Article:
In a temporally condensed form, this is the kind social effect that artists and activists have in a community. Artists are always looking for connections and customers, and activists are always trying to organize people. For these reasons they look at people, say “hello,” and interact more than most people. People in the ideal shiny slick hypercapitaliist city are more or less going to their jobs and back home to their families. They can seem like figures in those marvelous toys where everything is on a track, running, running. They are entrancing to watch, but kids get bored with them really quickly. They want something they can move around off the track. Something they can play with. Similarly, the spillover effect from the kinds of social relations activists and artists engage in benefits a community by making people there more social. More social people create more networks, and more new initiatives likely to succeed than do alienated unsocial people.
So this is the primary social value that artists create. And I argue that activists also make it. They have bars, VoKus, cafes, infoshops, bike ateliers, and other primitive anti-businesses. They organize demonstrations. And all of this activity is useful in stimulating people involved in other parts of the city economy to think of what they do differently.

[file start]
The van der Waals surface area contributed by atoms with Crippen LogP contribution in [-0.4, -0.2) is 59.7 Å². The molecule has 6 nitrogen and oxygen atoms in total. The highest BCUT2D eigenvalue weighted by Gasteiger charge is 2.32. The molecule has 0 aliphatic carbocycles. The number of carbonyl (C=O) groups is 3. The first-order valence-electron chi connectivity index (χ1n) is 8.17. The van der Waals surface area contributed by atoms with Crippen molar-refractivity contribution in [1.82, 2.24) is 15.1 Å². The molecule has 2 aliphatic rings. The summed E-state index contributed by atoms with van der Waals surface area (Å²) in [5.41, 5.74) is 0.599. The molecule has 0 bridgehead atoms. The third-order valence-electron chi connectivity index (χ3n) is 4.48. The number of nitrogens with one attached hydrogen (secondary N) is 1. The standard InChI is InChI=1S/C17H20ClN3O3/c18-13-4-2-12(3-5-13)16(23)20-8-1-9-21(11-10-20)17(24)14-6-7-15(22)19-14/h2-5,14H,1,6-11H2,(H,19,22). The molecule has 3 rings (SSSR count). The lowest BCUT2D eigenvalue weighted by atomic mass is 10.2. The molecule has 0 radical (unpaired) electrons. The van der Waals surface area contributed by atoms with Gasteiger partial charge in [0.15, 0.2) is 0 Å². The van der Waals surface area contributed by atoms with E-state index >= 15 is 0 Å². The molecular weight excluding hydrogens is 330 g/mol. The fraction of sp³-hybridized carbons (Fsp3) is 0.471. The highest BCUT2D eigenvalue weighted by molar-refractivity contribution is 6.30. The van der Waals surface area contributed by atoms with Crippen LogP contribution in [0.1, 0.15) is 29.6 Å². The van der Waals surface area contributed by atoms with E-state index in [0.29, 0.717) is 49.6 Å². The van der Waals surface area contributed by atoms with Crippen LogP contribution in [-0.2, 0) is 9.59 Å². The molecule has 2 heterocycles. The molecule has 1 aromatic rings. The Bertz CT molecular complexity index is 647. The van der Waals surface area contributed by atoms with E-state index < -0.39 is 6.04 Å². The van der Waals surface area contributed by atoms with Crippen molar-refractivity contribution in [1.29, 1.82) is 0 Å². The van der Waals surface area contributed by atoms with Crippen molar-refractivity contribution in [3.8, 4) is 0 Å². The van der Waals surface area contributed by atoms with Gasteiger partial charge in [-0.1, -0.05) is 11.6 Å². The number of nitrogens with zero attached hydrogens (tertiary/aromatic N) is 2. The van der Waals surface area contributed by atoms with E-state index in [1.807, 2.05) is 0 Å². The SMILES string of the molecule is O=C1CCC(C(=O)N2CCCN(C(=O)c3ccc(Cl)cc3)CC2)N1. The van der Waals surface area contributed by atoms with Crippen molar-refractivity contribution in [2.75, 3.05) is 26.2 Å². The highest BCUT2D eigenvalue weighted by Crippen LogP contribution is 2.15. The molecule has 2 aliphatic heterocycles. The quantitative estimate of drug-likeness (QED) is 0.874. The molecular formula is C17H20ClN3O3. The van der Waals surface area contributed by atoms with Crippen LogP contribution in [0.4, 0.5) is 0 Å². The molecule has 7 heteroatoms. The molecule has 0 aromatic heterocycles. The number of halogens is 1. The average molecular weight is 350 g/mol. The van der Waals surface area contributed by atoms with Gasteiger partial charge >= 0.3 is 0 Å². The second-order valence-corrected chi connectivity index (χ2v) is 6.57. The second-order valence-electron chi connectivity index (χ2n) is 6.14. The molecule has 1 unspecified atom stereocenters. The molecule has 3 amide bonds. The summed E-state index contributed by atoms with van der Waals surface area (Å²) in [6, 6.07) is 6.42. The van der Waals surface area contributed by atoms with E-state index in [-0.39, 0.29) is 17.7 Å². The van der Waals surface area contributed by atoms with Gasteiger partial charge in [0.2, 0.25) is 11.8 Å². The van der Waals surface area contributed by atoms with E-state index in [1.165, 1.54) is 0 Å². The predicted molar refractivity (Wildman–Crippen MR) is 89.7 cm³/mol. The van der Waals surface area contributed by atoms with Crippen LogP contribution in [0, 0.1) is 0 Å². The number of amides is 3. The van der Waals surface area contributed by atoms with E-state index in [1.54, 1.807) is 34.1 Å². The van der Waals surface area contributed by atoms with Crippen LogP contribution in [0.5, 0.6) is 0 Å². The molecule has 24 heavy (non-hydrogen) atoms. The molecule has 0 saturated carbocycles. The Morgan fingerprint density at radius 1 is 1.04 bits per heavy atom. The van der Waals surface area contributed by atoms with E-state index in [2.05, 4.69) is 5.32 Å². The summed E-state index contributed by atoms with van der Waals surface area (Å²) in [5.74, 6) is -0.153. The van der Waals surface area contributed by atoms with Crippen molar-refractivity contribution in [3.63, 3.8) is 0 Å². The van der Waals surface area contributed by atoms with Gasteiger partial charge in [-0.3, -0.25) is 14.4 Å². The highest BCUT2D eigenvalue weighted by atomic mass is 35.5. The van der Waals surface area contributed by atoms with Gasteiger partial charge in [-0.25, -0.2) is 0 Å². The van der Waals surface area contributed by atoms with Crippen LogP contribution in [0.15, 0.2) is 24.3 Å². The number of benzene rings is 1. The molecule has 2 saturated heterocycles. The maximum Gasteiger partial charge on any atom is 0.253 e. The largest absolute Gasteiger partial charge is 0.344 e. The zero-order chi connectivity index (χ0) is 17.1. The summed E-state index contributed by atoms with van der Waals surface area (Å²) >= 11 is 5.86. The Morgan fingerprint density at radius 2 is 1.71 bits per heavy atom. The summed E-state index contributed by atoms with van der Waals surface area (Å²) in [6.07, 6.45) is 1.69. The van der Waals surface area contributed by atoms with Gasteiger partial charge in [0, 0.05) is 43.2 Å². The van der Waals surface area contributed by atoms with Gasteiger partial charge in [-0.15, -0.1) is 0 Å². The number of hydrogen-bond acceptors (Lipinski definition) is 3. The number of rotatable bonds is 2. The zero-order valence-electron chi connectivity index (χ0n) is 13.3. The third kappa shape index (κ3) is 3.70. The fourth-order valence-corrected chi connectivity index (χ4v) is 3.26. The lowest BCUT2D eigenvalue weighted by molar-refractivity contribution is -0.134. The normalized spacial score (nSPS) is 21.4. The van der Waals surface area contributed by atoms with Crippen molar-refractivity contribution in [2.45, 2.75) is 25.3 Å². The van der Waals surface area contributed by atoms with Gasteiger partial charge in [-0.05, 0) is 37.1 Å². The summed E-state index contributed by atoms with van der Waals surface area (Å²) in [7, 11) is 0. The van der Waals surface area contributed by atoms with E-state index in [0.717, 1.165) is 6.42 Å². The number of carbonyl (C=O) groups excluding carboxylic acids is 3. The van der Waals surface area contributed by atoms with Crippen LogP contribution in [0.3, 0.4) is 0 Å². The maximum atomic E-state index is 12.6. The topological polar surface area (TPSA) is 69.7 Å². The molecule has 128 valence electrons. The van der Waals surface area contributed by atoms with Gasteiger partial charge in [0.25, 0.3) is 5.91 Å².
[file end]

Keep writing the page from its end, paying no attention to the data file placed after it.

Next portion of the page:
In Madrid a new artist occupation has been legalized by the state. It is called Tabacalera, because it is in a huge formerly state-owned tobacco product factory. (Actually it was first built to make snuff and playing cards for the royal court.) Like a giant cigar, the social nicotine from Tabacalera can stimulate Madrid's neurosystem to make faster connections. This could become addictive...

Wednesday, July 21, 2010

It Begins in San Francisco...

A group of housing activists occupied the vacant second floor of a building on the corner of 20th and Mission Streets Monday night and said they don’t plan to leave unless they are forced out.

T-Mobile occupies the first floor.

“We are going to vote with crowbars,” said one protester at the rally that began at 5:50 p.m. at the 16th Street BART Station.

Another added, “You can put me in a house or in a jail, but if you put me in jail, it’s going to cost you more.”